Cars are becoming increasingly complicated both under the hood and behind the wheel. And with more parts, more software, and more screens, there’s a higher chance something, somewhere, is going to break. Here are five common problems with car technology you’ll find in your cabin and how to fix them.
There are plenty of fancy touchscreens in new cars, often for purposes like switching radio stations or offering you in-dash navigation. The issue that many car buyers may come across is that they have to poke at the screen harder and harder to get it to react, and in some cases it just won’t react at all. Before you bring your car into the mechanic, take a moment to clean the screen according to the guidelines included in your car’s manual and see if that resolves the issue.
One of the more popular features arriving in new cars is the ability to be constantly connected to the Internet. More prosaically, you have features like GPS and satellite radio that many people rely on to get where they’re going and enjoy the trip. Sometimes, though, it takes a while to get a signal and in some cases, you simply can’t get a signal at all. To some degree, this is going to happen occasionally; even the best over-the-air network may lose contact in heavily wooded or mountainous areas. Be more concerned if you consistently can’t get a signal, even in places where your cell phone connects.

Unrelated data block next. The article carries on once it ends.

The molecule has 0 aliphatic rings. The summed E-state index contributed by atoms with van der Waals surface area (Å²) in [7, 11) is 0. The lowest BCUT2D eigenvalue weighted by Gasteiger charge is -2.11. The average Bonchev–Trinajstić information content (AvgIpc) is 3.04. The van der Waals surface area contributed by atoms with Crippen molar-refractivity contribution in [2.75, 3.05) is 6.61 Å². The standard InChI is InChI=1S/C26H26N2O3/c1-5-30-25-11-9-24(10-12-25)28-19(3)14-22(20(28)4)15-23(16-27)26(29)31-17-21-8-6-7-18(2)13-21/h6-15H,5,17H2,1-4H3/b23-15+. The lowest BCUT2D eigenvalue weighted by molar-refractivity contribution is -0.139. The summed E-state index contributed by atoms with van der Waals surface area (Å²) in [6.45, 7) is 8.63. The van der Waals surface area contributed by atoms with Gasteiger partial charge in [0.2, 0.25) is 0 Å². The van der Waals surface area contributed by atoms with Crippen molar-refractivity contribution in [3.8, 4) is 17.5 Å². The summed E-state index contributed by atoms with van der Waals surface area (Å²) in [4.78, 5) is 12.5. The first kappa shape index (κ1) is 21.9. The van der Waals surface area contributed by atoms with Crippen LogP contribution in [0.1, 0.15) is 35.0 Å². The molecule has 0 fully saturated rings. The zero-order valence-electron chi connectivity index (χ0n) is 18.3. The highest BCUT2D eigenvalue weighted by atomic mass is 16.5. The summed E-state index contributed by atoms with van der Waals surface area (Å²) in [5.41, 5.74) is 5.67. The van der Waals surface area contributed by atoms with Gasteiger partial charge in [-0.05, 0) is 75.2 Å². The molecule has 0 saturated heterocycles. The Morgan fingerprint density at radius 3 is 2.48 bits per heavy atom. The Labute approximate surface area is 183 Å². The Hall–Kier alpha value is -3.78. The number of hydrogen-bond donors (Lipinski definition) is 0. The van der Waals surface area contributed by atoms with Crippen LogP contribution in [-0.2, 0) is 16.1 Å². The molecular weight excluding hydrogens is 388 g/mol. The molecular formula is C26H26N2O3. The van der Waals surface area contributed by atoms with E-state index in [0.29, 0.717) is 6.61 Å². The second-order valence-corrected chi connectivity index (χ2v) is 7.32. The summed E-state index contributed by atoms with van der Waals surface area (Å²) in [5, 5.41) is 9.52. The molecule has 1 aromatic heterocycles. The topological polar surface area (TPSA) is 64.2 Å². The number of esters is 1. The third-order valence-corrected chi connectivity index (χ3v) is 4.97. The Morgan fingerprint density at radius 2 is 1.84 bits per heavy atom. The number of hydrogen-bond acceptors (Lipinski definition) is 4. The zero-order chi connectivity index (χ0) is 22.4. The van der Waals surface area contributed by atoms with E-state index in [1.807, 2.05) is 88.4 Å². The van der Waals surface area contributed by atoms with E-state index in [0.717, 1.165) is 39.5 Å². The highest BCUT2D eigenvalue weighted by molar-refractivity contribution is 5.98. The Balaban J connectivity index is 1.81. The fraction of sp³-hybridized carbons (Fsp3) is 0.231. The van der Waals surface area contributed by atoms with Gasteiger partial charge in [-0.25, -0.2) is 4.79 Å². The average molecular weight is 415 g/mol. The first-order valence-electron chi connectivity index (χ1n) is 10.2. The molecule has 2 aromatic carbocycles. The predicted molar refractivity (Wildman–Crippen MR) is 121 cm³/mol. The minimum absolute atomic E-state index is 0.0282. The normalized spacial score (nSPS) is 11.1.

One of the odder ways our demands on carmakers have changed is that we no longer just expect them to give us a set of wheels and a motor to drive them, but also a complete map of anywhere we might ever want to go. That can be a tall order for even the best tech company, and as a result, your car might have some GPS issues that you’ll simply need to get used to until either they’re fixed or you decide to get a better GPS.
We’ve been taught by horror and science fiction movies that if a screen suddenly flickers, something bad is about to happen. Fortunately, life isn’t like the movies. If the screens in your car are flickering off and on, it’s not a sign you’re about to be pulled into a flying saucer: It’s a sign that there’s a faulty electrical connection somewhere in your cabin.
Software Won’t Install
We’ve gotten to the point with cars where they need to have their software updated just like your phone. And in many cases, just like your phone, the update is delivered “over the air;” that is, transmitted to your car using its data connection. In some cases, though, the update either won’t be delivered or won’t install. In many cases, what this boils down to for you is that you’ll get a warning on your touchscreen and possibly a code to share with your mechanic. In terms of driving, though, often these updates are cosmetic and to non-essential systems like your radio. It should be addressed, but it’s not going to affect your ability to get to work.
Cars are becoming more complex, because that’s what we as consumers demand. And that means, going forward, keeping our cars in good shape will be more complex as well. Or at least require an Internet connection.